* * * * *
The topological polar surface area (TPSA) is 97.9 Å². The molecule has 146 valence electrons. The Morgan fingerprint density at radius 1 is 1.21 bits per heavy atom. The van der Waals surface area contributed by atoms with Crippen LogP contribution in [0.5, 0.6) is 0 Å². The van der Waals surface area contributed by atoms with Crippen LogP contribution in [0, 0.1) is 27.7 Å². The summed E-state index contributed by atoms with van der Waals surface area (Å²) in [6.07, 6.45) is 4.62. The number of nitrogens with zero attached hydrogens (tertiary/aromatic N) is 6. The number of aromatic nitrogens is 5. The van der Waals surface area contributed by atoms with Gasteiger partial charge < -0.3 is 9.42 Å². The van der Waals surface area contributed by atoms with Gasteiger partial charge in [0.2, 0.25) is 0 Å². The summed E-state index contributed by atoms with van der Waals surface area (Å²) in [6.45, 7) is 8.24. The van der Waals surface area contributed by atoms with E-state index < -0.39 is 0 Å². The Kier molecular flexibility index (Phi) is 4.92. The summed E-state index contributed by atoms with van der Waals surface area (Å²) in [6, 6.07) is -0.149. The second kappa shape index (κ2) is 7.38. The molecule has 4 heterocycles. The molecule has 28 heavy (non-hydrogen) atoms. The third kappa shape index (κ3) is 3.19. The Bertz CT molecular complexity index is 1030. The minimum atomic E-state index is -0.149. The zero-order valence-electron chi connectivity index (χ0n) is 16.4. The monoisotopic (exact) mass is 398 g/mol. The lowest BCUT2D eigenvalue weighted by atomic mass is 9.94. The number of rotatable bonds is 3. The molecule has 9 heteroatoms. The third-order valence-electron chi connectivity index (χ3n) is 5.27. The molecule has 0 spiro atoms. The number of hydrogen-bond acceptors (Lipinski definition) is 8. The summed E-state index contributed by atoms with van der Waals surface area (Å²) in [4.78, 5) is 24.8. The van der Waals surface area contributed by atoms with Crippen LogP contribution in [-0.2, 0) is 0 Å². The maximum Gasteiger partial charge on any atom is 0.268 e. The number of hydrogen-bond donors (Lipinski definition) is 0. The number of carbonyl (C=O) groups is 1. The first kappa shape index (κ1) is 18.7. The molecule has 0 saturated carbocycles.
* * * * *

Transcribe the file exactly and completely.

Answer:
The topological polar surface area (TPSA) is 97.9 Å². The molecule has 146 valence electrons. The Morgan fingerprint density at radius 1 is 1.21 bits per heavy atom. The van der Waals surface area contributed by atoms with Crippen LogP contribution in [0.5, 0.6) is 0 Å². The van der Waals surface area contributed by atoms with Crippen LogP contribution in [0, 0.1) is 27.7 Å². The summed E-state index contributed by atoms with van der Waals surface area (Å²) in [6.07, 6.45) is 4.62. The number of nitrogens with zero attached hydrogens (tertiary/aromatic N) is 6. The number of aromatic nitrogens is 5. The van der Waals surface area contributed by atoms with Gasteiger partial charge < -0.3 is 9.42 Å². The van der Waals surface area contributed by atoms with Gasteiger partial charge in [0.2, 0.25) is 0 Å². The summed E-state index contributed by atoms with van der Waals surface area (Å²) in [6.45, 7) is 8.24. The van der Waals surface area contributed by atoms with E-state index < -0.39 is 0 Å². The Kier molecular flexibility index (Phi) is 4.92. The summed E-state index contributed by atoms with van der Waals surface area (Å²) in [6, 6.07) is -0.149. The second kappa shape index (κ2) is 7.38. The molecule has 4 heterocycles. The molecule has 28 heavy (non-hydrogen) atoms. The third kappa shape index (κ3) is 3.19. The Bertz CT molecular complexity index is 1030. The minimum atomic E-state index is -0.149. The zero-order valence-electron chi connectivity index (χ0n) is 16.4. The monoisotopic (exact) mass is 398 g/mol. The lowest BCUT2D eigenvalue weighted by atomic mass is 9.94. The number of rotatable bonds is 3. The molecule has 9 heteroatoms. The third-order valence-electron chi connectivity index (χ3n) is 5.27. The molecule has 0 spiro atoms. The number of hydrogen-bond acceptors (Lipinski definition) is 8. The summed E-state index contributed by atoms with van der Waals surface area (Å²) in [4.78, 5) is 24.8. The van der Waals surface area contributed by atoms with Crippen LogP contribution in [-0.2, 0) is 0 Å². The maximum Gasteiger partial charge on any atom is 0.268 e. The number of hydrogen-bond donors (Lipinski definition) is 0. The number of carbonyl (C=O) groups is 1. The first kappa shape index (κ1) is 18.7. The molecule has 0 saturated carbocycles.